Other Theological Themes in the Book of Job

There are some other important theological themes in the book of Job that need to be identified by the reader and cannot be disregarded. In trying to make sense of his suffering, Job alluded to the doctrine of original sin when he said, “Have I covered my transgressions like Adam, By hiding my iniquity in my bosom, Because I feared the great multitude, And the contempt of families terrified me, And kept silent and did not go out of doors?” (31:33). Moreover, Job had a concrete grasp of final eternal punishment for the unrepentant when he said, “For the wicked is reserved for the day of calamity; They will be led forth at the day of fury” (21:30). The need for justification by faith and not human merit is presented by Job’s questions and statements (9:2, 15). The tripartite constitution of man is taught in the book of Job (cf. 7:11; 10:12; 21:25; 32:8; see 1 Thess 5:23) https://bcri.wordpress.com/2015/10/04/the-constitution-of-man/. The clear examples of the tripartite constitution of man in the book of Job are not poetical exaggerations of dichotomy. It would be wise for proponents of Jay Adams’ a-millennialistic “nouthetic counseling” (which is neither nouthetic nor biblical) to abandon their humanistic dichotomist view of the human constitution (which finds its origin in the Greek pagan religion creation account called Orphism, as well as the pagan Greek allegorical philosophy of Plato’s Cave). Unless the Adams’ family counseling tradition abandons dichotomy they will never be able to truly counsel anyone biblically. Finally, Job clearly understood the Protoevangelium of Genesis 3:15. He trusted in the Lord Jesus Christ to atone for Job’s original sin and actual sins and to be Job’s advocate and representative through redemption and resurrection (cf. 16:19; 19:23-29).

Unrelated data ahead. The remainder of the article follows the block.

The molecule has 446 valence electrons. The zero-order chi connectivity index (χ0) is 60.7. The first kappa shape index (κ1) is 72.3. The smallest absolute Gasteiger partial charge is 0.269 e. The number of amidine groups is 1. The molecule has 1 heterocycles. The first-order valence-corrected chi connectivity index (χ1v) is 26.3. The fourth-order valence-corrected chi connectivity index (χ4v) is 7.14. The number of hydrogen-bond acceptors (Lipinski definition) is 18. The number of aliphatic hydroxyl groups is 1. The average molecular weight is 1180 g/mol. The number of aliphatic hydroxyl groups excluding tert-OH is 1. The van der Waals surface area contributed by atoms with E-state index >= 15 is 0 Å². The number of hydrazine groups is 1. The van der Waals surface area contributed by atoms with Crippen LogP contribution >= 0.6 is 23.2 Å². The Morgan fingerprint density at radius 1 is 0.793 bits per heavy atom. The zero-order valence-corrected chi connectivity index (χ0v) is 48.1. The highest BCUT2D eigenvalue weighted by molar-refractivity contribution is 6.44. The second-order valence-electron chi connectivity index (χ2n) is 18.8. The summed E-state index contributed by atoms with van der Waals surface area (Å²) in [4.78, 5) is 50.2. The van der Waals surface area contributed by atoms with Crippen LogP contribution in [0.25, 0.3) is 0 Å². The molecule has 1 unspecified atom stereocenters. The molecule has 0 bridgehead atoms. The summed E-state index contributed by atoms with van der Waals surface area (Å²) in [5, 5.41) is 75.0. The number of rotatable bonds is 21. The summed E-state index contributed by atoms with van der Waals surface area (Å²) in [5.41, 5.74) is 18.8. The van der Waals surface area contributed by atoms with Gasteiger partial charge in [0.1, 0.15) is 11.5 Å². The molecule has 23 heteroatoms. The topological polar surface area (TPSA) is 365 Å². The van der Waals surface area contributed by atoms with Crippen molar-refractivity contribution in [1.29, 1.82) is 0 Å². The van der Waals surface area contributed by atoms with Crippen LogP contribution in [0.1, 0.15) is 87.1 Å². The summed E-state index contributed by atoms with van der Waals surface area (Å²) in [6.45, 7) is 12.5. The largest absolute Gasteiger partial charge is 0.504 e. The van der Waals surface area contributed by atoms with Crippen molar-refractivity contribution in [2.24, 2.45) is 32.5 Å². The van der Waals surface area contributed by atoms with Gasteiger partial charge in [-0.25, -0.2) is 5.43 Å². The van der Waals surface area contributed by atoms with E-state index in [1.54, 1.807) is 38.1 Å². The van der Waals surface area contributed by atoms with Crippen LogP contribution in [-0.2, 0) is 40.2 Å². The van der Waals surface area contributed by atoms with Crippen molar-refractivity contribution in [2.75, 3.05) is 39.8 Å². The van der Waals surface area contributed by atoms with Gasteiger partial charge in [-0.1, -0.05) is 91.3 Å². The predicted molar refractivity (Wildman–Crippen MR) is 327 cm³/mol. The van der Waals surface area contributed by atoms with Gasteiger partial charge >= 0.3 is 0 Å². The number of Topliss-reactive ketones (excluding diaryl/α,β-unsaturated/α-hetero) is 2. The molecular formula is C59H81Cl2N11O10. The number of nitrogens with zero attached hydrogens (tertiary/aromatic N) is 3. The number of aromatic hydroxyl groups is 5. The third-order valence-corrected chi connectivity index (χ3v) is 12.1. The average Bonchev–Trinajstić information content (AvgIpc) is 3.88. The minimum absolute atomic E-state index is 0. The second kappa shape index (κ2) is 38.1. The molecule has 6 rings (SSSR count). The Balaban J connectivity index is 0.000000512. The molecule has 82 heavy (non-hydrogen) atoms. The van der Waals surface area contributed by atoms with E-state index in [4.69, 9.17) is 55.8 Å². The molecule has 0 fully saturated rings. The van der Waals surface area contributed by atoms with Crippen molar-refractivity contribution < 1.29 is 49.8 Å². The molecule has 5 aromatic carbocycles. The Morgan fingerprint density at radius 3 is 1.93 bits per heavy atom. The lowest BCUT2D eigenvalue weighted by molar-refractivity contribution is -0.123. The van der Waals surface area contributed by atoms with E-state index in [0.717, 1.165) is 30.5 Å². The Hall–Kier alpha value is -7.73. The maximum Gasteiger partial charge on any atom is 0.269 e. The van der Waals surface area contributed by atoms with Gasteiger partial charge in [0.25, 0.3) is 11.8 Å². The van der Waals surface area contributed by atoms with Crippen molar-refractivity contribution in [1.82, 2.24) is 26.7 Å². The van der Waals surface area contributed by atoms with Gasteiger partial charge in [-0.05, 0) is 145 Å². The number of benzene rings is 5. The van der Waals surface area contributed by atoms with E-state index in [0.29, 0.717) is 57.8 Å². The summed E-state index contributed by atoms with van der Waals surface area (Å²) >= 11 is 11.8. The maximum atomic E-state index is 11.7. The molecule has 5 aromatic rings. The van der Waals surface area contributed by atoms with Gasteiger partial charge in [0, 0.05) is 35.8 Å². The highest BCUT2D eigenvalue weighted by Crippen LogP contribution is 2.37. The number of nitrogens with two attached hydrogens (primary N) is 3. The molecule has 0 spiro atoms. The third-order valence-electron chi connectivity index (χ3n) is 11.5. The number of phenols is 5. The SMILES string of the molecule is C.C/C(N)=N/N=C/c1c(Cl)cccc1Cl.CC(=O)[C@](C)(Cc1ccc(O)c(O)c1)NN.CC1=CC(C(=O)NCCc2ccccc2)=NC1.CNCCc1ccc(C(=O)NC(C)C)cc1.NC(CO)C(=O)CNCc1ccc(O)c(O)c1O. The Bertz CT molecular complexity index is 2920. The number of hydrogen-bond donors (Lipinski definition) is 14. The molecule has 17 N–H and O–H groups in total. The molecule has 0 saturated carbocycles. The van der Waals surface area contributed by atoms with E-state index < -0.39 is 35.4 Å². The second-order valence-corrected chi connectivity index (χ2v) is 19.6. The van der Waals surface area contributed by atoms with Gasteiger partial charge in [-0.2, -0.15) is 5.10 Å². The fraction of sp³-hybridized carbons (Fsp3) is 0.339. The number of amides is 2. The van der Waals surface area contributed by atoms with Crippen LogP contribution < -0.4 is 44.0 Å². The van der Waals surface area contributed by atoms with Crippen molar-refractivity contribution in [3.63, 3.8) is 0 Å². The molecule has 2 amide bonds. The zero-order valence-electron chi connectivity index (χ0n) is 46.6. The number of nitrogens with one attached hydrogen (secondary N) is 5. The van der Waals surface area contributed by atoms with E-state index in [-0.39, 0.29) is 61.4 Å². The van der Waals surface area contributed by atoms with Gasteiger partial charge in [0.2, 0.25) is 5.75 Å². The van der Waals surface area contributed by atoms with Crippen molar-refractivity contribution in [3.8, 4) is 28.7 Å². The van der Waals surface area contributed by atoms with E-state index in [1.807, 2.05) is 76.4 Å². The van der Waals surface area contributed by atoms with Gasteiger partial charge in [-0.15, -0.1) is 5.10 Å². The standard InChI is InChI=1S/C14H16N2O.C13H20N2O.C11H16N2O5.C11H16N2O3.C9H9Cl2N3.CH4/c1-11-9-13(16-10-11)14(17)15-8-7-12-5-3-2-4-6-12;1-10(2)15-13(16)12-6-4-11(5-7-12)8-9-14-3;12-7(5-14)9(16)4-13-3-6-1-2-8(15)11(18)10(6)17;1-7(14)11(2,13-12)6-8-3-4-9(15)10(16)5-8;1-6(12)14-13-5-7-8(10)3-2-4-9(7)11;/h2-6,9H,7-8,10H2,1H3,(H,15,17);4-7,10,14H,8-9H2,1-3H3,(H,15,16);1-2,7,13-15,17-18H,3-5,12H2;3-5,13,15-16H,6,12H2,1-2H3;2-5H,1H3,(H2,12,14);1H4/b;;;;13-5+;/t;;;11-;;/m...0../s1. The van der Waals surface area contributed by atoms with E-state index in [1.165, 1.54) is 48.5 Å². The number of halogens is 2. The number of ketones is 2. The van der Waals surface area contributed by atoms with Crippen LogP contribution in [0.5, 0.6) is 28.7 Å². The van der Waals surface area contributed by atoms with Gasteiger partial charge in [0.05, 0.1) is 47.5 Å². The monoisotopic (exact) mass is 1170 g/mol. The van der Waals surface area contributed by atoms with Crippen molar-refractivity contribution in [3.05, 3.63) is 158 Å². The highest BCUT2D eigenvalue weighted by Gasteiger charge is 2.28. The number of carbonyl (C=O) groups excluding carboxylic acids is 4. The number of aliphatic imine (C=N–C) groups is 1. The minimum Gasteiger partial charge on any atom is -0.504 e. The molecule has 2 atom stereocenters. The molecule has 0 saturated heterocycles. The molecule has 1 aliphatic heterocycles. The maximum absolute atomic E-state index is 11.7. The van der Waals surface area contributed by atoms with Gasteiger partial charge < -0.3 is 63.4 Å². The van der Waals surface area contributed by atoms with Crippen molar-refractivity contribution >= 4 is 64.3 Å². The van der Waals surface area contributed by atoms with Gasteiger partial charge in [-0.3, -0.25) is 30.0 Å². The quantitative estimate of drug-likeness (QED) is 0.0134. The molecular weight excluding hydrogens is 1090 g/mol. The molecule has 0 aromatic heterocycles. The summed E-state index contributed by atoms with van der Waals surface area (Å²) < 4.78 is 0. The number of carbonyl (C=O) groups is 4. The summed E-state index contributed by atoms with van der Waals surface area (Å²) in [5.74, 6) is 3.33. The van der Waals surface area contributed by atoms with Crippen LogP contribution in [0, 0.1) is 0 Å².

Conclusion

Job’s final response to the LORD after the LORD’s speech is one of humility. For example, like book ends, just as Job responded to God correctly in the beginning of the book and did not sin with his lips after the most intense testing and temptation, likewise Job responded correctly to God at the end of the book in his final response: